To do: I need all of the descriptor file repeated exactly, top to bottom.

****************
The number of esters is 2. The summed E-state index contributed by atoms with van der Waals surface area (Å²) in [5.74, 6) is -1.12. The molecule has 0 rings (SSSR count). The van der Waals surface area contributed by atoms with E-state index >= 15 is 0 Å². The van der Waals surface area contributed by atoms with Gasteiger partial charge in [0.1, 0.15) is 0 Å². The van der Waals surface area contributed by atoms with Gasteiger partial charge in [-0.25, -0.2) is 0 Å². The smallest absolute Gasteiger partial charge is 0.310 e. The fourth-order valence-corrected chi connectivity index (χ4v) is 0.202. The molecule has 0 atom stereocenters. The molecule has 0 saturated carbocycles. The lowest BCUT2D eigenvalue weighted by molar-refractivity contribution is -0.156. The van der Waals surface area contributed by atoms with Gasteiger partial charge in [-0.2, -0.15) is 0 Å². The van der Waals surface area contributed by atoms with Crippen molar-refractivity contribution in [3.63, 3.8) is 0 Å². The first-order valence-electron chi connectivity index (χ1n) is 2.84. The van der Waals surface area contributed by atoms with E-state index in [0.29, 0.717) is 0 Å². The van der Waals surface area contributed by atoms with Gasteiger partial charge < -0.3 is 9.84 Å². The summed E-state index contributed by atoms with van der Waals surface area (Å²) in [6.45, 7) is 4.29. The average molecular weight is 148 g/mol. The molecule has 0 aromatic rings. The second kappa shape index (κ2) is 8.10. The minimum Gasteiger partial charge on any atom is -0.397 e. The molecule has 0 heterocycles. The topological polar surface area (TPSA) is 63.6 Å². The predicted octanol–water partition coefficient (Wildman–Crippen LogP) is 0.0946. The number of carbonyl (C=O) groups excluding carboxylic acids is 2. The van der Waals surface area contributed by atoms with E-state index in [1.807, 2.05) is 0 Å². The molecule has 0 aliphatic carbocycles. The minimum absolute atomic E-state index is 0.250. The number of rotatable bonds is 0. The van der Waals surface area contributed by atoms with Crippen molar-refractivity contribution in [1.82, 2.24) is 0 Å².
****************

The number of esters is 2. The summed E-state index contributed by atoms with van der Waals surface area (Å²) in [5.74, 6) is -1.12. The molecule has 0 rings (SSSR count). The van der Waals surface area contributed by atoms with E-state index >= 15 is 0 Å². The van der Waals surface area contributed by atoms with Gasteiger partial charge in [0.1, 0.15) is 0 Å². The van der Waals surface area contributed by atoms with Gasteiger partial charge in [-0.25, -0.2) is 0 Å². The smallest absolute Gasteiger partial charge is 0.310 e. The fourth-order valence-corrected chi connectivity index (χ4v) is 0.202. The molecule has 0 atom stereocenters. The molecule has 0 saturated carbocycles. The lowest BCUT2D eigenvalue weighted by molar-refractivity contribution is -0.156. The van der Waals surface area contributed by atoms with Gasteiger partial charge in [-0.2, -0.15) is 0 Å². The van der Waals surface area contributed by atoms with Crippen molar-refractivity contribution in [3.63, 3.8) is 0 Å². The first-order valence-electron chi connectivity index (χ1n) is 2.84. The van der Waals surface area contributed by atoms with E-state index in [0.29, 0.717) is 0 Å². The van der Waals surface area contributed by atoms with Gasteiger partial charge < -0.3 is 9.84 Å². The summed E-state index contributed by atoms with van der Waals surface area (Å²) in [6.45, 7) is 4.29. The average molecular weight is 148 g/mol. The molecule has 0 aromatic rings. The second kappa shape index (κ2) is 8.10. The minimum Gasteiger partial charge on any atom is -0.397 e. The molecule has 0 heterocycles. The topological polar surface area (TPSA) is 63.6 Å². The predicted octanol–water partition coefficient (Wildman–Crippen LogP) is 0.0946. The number of carbonyl (C=O) groups excluding carboxylic acids is 2. The van der Waals surface area contributed by atoms with E-state index in [1.807, 2.05) is 0 Å². The molecule has 0 aliphatic carbocycles. The minimum absolute atomic E-state index is 0.250. The number of rotatable bonds is 0. The van der Waals surface area contributed by atoms with Crippen molar-refractivity contribution in [1.82, 2.24) is 0 Å².